Page 1

May 2016 | Vol. 13 Iss. 05

FREE

Skyline Women’s Lacrosse: Finding Success As A Family By Sarah Almond | sarah@mycityjournals.com

page 16

Members of the Skyline varsity lacrosse team gather for a loud, one-word cheer: FAMILY. Photo courtesy of Megan Chacosky.

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Page 2 | May 2016

Holladay City Journal

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SPECIAL CLASSES AND PRESENTATIONS Downsizing: The Emotions of Change Join Darlene Whitney for another great downsizing class. She will go over how to move forward and avoid clutter traps. Monday, May 2 at 10:00. Register.                          Mexico: A Royal Tour In this amazing PBS film, Peter Greenberg joins Mexican President Felipe Calderón, one of the world’s most dynamic heads of state, to showcase Mexico in a way no visitor has ever seen the country before. Thursday, May 5 at 12:30. Register.                                                           Downsizing: Defining Independence This class will go over how to use the appropriate services at the appropriate time, how de-cluttering and organizing can increase independence, and how to have an independent life free from surprises.Monday, May 9 at 10:00. Register.                                              Downsizing: Engaged Living Join Darlene Whitney for her last class that will cover: You can do it! Surround yourselves with people and things you love. Monday, May 16 at 11:00. Register.                   Staying Sharp Learn current research on the effects of aging on the brain and strategies for preventing memory loss from the u of u’s Brain Institute. Facilitated by Bruce Hutchinson. Thursday, May 12 at 12:30. Register                                            An Afternoon of Healing: Healing with Energy Come for a FREE Afternoon of Healing! Bill Barney specializes in 18 different Energy Healing modalities and will be demonstrating healing techniques, tools and teaching how you can heal your body. He will also H be O doing U SliveE K demonstrations on people that day for you to see how it works! Bring your friends and loved ones to an Afternoon of Healing! Thursday, May 19 at 12:30                                                                                     

The Solar System Paul Ricketts from the U of U Astrology department  will give you a tour of all 8 (not 9) planets showing certain features, orbits, planet types, information on our Sun, comets, asteroids and why Pluto is no longer a planet. Friday, May 20 at 12:30                             Soap Making Lisa from Midnight Moon Soap will be back for another  soap making class. Fun and great for presents! Cost of Material is payable to instructor- $10 for 8 bars of soap! Wednesday, May 25 at 12:30. Register. Utah’s Diversity A presentation by the Monte  L. Bean Museum that discusses the different ecosystems in Utah and the kind of plants and animals that live here. This will be an interactive discussion through each of Utah’s 3 main ecosystems: Wetlands, Forests, and Deserts. Live animals will be brought for the presentation.  Friday, May 27 at 12:30. Register. Genealogy 101  is a course designed to help people begin researching their family histories or to help those folks who may have already begun but need a little boost.  Genealogist Carol Price will introduce the various resources available to get a jump start on identifying ancestors and will assist people in better understanding how their relatives lived.  Using examples from her own family history, Carol will lead people through an interactive and entertaining hour.” Wednesday, May 18 at 12:30. Register. EEssential E P I Oils N Simplified Join G Jackie Longmore for an informative class on the basics of essential oils  and how they can be used to better your health. Monday, May 23 at 11:00. Register.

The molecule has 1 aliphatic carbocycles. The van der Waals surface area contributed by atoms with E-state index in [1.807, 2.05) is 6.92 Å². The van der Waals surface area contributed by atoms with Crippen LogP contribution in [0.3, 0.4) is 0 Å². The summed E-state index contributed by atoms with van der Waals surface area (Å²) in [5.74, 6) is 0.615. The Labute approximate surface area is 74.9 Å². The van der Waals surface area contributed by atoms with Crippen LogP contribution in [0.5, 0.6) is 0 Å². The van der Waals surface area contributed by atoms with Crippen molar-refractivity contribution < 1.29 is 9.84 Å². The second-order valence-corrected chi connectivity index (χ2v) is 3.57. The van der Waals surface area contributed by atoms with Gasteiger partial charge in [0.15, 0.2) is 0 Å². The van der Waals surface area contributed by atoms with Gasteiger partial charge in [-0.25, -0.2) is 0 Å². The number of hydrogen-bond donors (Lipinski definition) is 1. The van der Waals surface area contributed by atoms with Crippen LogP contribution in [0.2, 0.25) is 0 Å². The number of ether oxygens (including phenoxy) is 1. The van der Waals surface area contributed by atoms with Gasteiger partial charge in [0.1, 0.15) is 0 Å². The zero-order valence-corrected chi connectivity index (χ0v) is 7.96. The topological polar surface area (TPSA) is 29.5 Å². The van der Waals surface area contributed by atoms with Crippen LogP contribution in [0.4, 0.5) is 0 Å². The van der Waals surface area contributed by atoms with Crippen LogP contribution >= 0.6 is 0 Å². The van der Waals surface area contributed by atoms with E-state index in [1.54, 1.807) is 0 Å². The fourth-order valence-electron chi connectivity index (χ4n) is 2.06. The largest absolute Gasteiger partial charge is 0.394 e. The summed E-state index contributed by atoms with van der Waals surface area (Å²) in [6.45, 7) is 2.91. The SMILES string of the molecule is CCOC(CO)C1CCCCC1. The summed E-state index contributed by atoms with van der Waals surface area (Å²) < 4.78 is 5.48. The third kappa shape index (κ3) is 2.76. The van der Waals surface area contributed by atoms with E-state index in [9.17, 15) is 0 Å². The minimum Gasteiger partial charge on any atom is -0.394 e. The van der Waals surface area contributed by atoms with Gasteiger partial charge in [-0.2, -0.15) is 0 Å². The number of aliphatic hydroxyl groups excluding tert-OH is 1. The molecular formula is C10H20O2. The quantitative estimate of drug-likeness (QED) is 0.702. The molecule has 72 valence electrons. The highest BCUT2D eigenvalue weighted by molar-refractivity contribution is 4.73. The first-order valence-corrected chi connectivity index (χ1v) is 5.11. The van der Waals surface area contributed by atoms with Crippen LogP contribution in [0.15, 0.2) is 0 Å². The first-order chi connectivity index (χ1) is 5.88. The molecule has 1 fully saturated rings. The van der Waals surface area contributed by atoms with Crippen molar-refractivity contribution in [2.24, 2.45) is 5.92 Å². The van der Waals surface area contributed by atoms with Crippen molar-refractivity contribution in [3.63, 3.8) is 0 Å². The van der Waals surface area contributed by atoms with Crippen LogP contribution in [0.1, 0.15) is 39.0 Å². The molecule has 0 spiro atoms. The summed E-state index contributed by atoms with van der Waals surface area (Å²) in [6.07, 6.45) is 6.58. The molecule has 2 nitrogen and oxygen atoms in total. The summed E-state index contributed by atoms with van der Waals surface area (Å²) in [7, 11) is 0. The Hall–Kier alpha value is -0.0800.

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Page 4 | May 2016

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T

he Happy Healthy Holladay lecture series held its second session on March 24 with a discussion on how to prevent elderly and vulnerable adult financial fraud. Held at the Holladay Library, the attendees learned not only what to look for in financial fraud but also how to prevent it. “There is a growing population that is becoming more vulnerable,” Scott Scharman, a district manager for US Bank in Salt Lake City, said. “Criminals are lazy. These are the groups they are targeting.”

“Unfortunately, most abuse comes from either a relative or a caregiver,” Scharman said. The victim may also fear the separation from their home or family, or they might not know their rights or alternatives. There are many scams aimed at the elderly. One of these is a fake accident where the victim is accused of hitting someone with their car. The perpetrator convinces the victim to give them cash for the damage instead of getting insurance or the police involved since that could lead to more expensive insurance